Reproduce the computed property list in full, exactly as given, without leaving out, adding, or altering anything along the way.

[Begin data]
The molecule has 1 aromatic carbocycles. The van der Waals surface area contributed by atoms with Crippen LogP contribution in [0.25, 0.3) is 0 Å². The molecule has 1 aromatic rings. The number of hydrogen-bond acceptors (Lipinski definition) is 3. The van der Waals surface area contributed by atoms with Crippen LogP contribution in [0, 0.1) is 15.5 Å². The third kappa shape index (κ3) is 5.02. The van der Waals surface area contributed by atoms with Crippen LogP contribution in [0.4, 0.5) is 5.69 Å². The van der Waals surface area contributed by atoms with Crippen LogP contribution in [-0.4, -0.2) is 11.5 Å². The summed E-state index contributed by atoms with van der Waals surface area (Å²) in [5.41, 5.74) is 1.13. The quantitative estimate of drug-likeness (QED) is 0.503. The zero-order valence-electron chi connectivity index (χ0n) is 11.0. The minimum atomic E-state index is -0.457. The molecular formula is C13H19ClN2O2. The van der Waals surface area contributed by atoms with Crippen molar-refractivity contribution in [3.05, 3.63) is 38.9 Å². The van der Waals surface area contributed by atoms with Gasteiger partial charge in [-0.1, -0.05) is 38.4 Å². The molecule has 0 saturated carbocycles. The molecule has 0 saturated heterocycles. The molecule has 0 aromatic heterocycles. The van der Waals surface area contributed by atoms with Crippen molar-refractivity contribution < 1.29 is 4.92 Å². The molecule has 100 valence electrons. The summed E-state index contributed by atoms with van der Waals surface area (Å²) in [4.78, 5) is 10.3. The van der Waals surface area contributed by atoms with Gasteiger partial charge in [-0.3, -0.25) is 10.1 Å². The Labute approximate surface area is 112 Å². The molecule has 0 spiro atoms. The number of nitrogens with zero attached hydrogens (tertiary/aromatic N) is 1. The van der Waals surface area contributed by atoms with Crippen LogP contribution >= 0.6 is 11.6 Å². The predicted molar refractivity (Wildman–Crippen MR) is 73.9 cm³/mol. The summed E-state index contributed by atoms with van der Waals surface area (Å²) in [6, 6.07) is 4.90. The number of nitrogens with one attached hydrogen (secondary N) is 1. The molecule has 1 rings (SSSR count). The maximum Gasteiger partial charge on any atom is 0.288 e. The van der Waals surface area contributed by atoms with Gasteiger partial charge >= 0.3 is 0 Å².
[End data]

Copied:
The molecule has 1 aromatic carbocycles. The van der Waals surface area contributed by atoms with Crippen LogP contribution in [0.25, 0.3) is 0 Å². The molecule has 1 aromatic rings. The number of hydrogen-bond acceptors (Lipinski definition) is 3. The van der Waals surface area contributed by atoms with Crippen LogP contribution in [0, 0.1) is 15.5 Å². The third kappa shape index (κ3) is 5.02. The van der Waals surface area contributed by atoms with Crippen LogP contribution in [0.4, 0.5) is 5.69 Å². The van der Waals surface area contributed by atoms with Crippen LogP contribution in [-0.4, -0.2) is 11.5 Å². The summed E-state index contributed by atoms with van der Waals surface area (Å²) in [5.41, 5.74) is 1.13. The quantitative estimate of drug-likeness (QED) is 0.503. The zero-order valence-electron chi connectivity index (χ0n) is 11.0. The minimum atomic E-state index is -0.457. The molecular formula is C13H19ClN2O2. The van der Waals surface area contributed by atoms with Crippen molar-refractivity contribution in [3.05, 3.63) is 38.9 Å². The van der Waals surface area contributed by atoms with Gasteiger partial charge in [-0.1, -0.05) is 38.4 Å². The molecule has 0 saturated carbocycles. The molecule has 0 saturated heterocycles. The molecule has 0 aromatic heterocycles. The van der Waals surface area contributed by atoms with Crippen molar-refractivity contribution < 1.29 is 4.92 Å². The molecule has 100 valence electrons. The summed E-state index contributed by atoms with van der Waals surface area (Å²) in [4.78, 5) is 10.3. The van der Waals surface area contributed by atoms with Gasteiger partial charge in [-0.3, -0.25) is 10.1 Å². The Labute approximate surface area is 112 Å². The molecule has 0 spiro atoms. The number of nitrogens with zero attached hydrogens (tertiary/aromatic N) is 1. The van der Waals surface area contributed by atoms with Crippen LogP contribution >= 0.6 is 11.6 Å². The predicted molar refractivity (Wildman–Crippen MR) is 73.9 cm³/mol. The summed E-state index contributed by atoms with van der Waals surface area (Å²) in [6, 6.07) is 4.90. The number of nitrogens with one attached hydrogen (secondary N) is 1. The molecule has 1 rings (SSSR count). The maximum Gasteiger partial charge on any atom is 0.288 e. The van der Waals surface area contributed by atoms with Gasteiger partial charge >= 0.3 is 0 Å².